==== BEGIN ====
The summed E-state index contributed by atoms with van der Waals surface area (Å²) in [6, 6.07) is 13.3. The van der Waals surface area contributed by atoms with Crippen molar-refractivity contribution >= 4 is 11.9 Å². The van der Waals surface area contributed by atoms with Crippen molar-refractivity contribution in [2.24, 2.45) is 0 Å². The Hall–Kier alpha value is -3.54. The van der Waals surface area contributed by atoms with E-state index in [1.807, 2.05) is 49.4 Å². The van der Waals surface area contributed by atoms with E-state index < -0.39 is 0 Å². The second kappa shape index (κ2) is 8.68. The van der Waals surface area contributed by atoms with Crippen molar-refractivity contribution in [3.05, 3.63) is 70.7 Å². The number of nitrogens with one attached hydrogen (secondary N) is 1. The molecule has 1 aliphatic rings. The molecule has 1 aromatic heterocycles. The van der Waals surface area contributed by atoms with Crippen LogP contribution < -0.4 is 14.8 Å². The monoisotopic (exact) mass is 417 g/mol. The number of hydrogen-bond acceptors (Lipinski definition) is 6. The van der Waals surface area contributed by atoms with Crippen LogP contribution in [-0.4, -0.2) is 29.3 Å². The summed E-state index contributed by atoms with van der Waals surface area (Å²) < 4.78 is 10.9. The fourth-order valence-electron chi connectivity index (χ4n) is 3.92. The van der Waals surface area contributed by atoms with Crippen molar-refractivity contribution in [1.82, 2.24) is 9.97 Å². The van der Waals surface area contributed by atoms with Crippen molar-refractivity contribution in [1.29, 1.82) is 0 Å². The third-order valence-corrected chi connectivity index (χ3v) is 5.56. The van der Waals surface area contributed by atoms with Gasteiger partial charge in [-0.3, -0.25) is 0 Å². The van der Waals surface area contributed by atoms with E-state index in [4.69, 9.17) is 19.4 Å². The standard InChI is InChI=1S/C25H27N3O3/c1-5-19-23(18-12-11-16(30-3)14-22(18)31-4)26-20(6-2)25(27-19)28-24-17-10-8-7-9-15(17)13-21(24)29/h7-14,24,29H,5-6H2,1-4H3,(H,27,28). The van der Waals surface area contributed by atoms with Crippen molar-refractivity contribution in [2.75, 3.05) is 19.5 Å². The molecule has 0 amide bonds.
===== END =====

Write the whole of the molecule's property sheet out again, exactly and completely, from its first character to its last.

The summed E-state index contributed by atoms with van der Waals surface area (Å²) in [6, 6.07) is 13.3. The van der Waals surface area contributed by atoms with Crippen molar-refractivity contribution >= 4 is 11.9 Å². The van der Waals surface area contributed by atoms with Crippen molar-refractivity contribution in [2.24, 2.45) is 0 Å². The Hall–Kier alpha value is -3.54. The van der Waals surface area contributed by atoms with E-state index in [1.807, 2.05) is 49.4 Å². The van der Waals surface area contributed by atoms with E-state index < -0.39 is 0 Å². The second kappa shape index (κ2) is 8.68. The van der Waals surface area contributed by atoms with Crippen molar-refractivity contribution in [3.05, 3.63) is 70.7 Å². The number of nitrogens with one attached hydrogen (secondary N) is 1. The molecule has 1 aliphatic rings. The molecule has 1 aromatic heterocycles. The van der Waals surface area contributed by atoms with Crippen LogP contribution < -0.4 is 14.8 Å². The monoisotopic (exact) mass is 417 g/mol. The number of hydrogen-bond acceptors (Lipinski definition) is 6. The van der Waals surface area contributed by atoms with Crippen LogP contribution in [-0.4, -0.2) is 29.3 Å². The summed E-state index contributed by atoms with van der Waals surface area (Å²) < 4.78 is 10.9. The fourth-order valence-electron chi connectivity index (χ4n) is 3.92. The van der Waals surface area contributed by atoms with Crippen molar-refractivity contribution in [1.82, 2.24) is 9.97 Å². The van der Waals surface area contributed by atoms with Crippen molar-refractivity contribution in [1.29, 1.82) is 0 Å². The third-order valence-corrected chi connectivity index (χ3v) is 5.56. The van der Waals surface area contributed by atoms with Gasteiger partial charge in [-0.3, -0.25) is 0 Å². The van der Waals surface area contributed by atoms with E-state index in [4.69, 9.17) is 19.4 Å². The standard InChI is InChI=1S/C25H27N3O3/c1-5-19-23(18-12-11-16(30-3)14-22(18)31-4)26-20(6-2)25(27-19)28-24-17-10-8-7-9-15(17)13-21(24)29/h7-14,24,29H,5-6H2,1-4H3,(H,27,28). The van der Waals surface area contributed by atoms with Crippen molar-refractivity contribution in [2.75, 3.05) is 19.5 Å². The molecule has 0 amide bonds.